Information technology (IT) has entered and transformed the world of health care and clinical medicine in which the work of doctors and the care of patients proceed with higher quality, efficiency and lower cost. In 2020 post covid this has become one of the core challenge. It is also no secret that IT has merged into clinical safety practice and sparks the creation of worldwide pharmacovigilance systems for safety signal detection. The IT transformative force and health IT adoption have fundamentally changed the conduct of clinical research, practice of medicine, and medicinal safety monitoring.
Industry wide challenges in in systematically analyzing and interpreting voluntarily submitted data involving multiple drugs, medical conditions, and events per report, without the benefit of a research protocol, randomization, and a control group of persons taking the placebo. Other difficulties include chronic under-reporting, occasional publicity-driven and litigation-driven episodes of over-reporting and misreporting, incomplete and missing information, and inconsistencies and changes over time in reporting and naming/coding practices. In addition, there is considerable uncertainty regarding the quality and completeness of the information contained in each data field, including dosage, formulation type, timing of exposure, and length of exposure and follow-up and in estimating the corresponding product exposure and background rate of adverse events. The extraction of useful information from this database presents multiple challenges, including managing, storing, querying, and analyzing such a large amount of data, and resolving event and drug dictionary problems and data miscoding. There is a need for analytical methods that are capable of systematically screening this database to identify potential serious adverse events of concern in such a noisy background that properly balance the concerns for excessive signalling and accounting for background noise.
Next challenge will be determining rules to trigger an alert, when to consider a signal likely enough to be real to warrant follow-up, and when a signal needs to be elevated to represent a potential safety risk. If data mining analysis was performed on data for millions of people taking thousands of drugs, statistic significance could emerge as data on a drug–event relationship accumulate, even after adjustment for repeated testing. Such P value-driven thresholds could result from the size of the population and the strength of the supposed association. Taking account of multiple covariates such as severity of adverse events, whether a safe alternative treatment is available, or how much benefit the drug provides will likely cut down the list to prioritize focused follow-up. Methodology to calculate the information component (IC) value for drug-event combinations for drugs belonging to the anatomic therapeutic chemical (ATC) classes of the cardiovascular system, musculoskeletal system, and nervous system where only the suspected drug was considered, and also where both concomitant and suspected drugs were considered using data from the Swedish Drug Information System and reported that the proportion of “type C” reactions signalled when considering both concomitant and suspected drugs as compared with suspected drugs only. Conversely, taking action prematurely on the basis of inadequate data could result in unnecessary confusion and harmful discontinuations of useful treatments. We cannot know now what inputs will be optimal for each decision analysis. But stating such inputs transparently up front will help to clarify the decision-making process of regulators who will have to act on these signals. It will also facilitate the communication of decisions, by enabling regulators to frame recommendations or actions in terms of prestated assumptions about acceptable risks for a given product. If such tools are applied well, the system will be able to provide early notice of adverse drug effects that have previously taken years to discover. It seems that there is a fine balance of judgment on public warnings on possible hazards. Caution needs to be exercised to issue public announcement on unreal hazards. An excessively high threshold for warnings would keep real risks hidden too long, but an excessively low threshold could undermine public trust in clinical products, the surveillance system, and the entire medical world. Proper implementation of the pharmacovigilance technology solution will require expertise in intelligibly communicating information about risks in relation to benefits to clinicians and patients alike.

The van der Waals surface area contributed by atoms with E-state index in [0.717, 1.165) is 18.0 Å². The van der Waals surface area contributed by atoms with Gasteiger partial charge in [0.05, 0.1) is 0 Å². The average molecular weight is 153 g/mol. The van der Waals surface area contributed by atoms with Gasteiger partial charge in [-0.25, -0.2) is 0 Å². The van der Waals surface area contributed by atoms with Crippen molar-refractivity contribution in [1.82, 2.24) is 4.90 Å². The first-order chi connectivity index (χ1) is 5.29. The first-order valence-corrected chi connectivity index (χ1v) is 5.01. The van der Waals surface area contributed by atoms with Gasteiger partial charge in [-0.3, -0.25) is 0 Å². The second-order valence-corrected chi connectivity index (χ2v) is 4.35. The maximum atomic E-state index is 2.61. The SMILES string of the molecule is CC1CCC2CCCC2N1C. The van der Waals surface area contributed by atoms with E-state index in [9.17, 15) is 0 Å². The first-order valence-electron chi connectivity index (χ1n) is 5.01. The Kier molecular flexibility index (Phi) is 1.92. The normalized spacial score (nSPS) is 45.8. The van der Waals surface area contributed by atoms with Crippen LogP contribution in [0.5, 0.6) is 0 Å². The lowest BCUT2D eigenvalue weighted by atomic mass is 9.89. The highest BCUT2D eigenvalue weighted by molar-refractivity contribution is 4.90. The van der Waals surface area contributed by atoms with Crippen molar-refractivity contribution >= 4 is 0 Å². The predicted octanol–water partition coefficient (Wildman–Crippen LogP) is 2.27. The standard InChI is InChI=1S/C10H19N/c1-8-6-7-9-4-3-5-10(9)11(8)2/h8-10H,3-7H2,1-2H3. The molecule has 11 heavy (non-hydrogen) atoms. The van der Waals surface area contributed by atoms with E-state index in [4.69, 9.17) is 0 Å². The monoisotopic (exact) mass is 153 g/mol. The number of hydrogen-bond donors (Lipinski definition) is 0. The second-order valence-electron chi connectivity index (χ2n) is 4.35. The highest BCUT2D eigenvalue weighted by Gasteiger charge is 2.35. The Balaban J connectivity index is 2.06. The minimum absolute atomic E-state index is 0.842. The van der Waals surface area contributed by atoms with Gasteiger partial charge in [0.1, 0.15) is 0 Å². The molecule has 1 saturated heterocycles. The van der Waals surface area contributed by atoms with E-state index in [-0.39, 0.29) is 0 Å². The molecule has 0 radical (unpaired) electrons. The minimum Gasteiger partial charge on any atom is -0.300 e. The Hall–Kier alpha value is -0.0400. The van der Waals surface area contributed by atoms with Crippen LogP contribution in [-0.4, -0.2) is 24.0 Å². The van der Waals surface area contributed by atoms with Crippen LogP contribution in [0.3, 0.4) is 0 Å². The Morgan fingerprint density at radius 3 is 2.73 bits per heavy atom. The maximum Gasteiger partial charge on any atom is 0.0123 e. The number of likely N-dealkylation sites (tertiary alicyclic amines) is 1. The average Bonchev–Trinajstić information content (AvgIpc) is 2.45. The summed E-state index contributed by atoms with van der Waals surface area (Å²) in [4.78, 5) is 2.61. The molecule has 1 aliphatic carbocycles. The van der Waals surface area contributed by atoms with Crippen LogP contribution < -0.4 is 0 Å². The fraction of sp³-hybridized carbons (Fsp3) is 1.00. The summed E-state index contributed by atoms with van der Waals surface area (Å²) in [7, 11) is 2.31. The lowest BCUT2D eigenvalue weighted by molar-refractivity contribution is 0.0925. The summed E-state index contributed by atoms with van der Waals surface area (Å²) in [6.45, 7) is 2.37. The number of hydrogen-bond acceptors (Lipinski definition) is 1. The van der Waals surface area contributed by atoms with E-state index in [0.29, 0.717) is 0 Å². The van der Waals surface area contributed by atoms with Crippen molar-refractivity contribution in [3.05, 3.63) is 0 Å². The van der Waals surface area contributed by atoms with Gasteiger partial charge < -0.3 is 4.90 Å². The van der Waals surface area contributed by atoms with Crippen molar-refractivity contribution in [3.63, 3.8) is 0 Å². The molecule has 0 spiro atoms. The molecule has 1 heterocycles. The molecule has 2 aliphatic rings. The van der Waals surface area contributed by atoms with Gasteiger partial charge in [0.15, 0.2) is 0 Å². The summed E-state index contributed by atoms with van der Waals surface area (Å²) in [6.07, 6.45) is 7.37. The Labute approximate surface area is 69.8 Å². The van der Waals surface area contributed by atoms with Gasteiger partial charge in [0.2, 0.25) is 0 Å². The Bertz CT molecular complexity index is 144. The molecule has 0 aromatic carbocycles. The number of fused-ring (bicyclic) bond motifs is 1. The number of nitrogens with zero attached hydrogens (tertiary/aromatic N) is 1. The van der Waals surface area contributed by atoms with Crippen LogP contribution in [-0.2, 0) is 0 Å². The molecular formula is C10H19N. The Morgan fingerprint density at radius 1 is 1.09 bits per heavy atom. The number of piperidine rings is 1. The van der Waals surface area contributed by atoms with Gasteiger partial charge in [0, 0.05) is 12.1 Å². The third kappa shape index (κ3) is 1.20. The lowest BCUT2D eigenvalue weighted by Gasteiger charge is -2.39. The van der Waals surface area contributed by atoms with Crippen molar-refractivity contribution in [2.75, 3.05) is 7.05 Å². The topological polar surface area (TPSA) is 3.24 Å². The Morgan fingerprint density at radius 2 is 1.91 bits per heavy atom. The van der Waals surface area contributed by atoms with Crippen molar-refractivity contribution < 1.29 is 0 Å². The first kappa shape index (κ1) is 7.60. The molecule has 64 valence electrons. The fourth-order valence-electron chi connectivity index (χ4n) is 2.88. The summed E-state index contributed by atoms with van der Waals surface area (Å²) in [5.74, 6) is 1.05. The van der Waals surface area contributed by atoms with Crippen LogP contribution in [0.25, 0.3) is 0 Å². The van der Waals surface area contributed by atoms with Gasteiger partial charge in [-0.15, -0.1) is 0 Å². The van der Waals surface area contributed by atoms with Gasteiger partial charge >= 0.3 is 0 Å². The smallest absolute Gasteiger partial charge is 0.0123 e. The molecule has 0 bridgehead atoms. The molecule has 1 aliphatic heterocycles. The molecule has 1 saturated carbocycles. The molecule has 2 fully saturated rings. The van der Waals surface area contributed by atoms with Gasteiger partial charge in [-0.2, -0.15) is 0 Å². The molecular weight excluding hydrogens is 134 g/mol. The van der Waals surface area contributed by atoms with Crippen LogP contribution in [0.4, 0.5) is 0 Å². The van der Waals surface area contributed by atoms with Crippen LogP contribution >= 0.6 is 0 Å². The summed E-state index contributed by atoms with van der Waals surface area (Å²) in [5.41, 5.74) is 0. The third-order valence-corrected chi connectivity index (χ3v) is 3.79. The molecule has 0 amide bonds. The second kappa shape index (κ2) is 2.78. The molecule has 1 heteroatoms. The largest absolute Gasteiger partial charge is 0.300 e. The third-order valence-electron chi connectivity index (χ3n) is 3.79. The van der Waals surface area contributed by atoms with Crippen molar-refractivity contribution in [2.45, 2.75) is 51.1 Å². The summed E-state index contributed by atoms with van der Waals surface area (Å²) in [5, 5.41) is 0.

Challenge area also lies in clinical process re-engineering to ensure modern pharmacovigilance technology systems are configured, tailored, and implemented in the context of addressing safety process improvements and organizational needs to support daily clinical safety operations. In the past four decades from the thalidomide tragedy to the recent drug recalls, companies have used pharmacovigilance methods to identify rare, easily identified safety problems. During the same four decades, we have seen the growth of a fragmented clinical or health care system that lacks a unifying infrastructure. As a result, this system operates primarily in reaction to rather than in anticipation of major pharmaceutical safety events. As drug consumption has increased and the public has grown to expect greater drug safety, the traditional reactive approach has proven largely incapable of addressing both shifts in public expectations and regulatory and media scrutiny. This reality has revealed improvement areas involved in patient safety operations: organizational alignment, operations management, data management, and risk management. Table 2 summarizes key functional activities and recommended best practices under the specified four areas to enable realization of the capability of pharmacovigilance systems in an adaptive operations framework.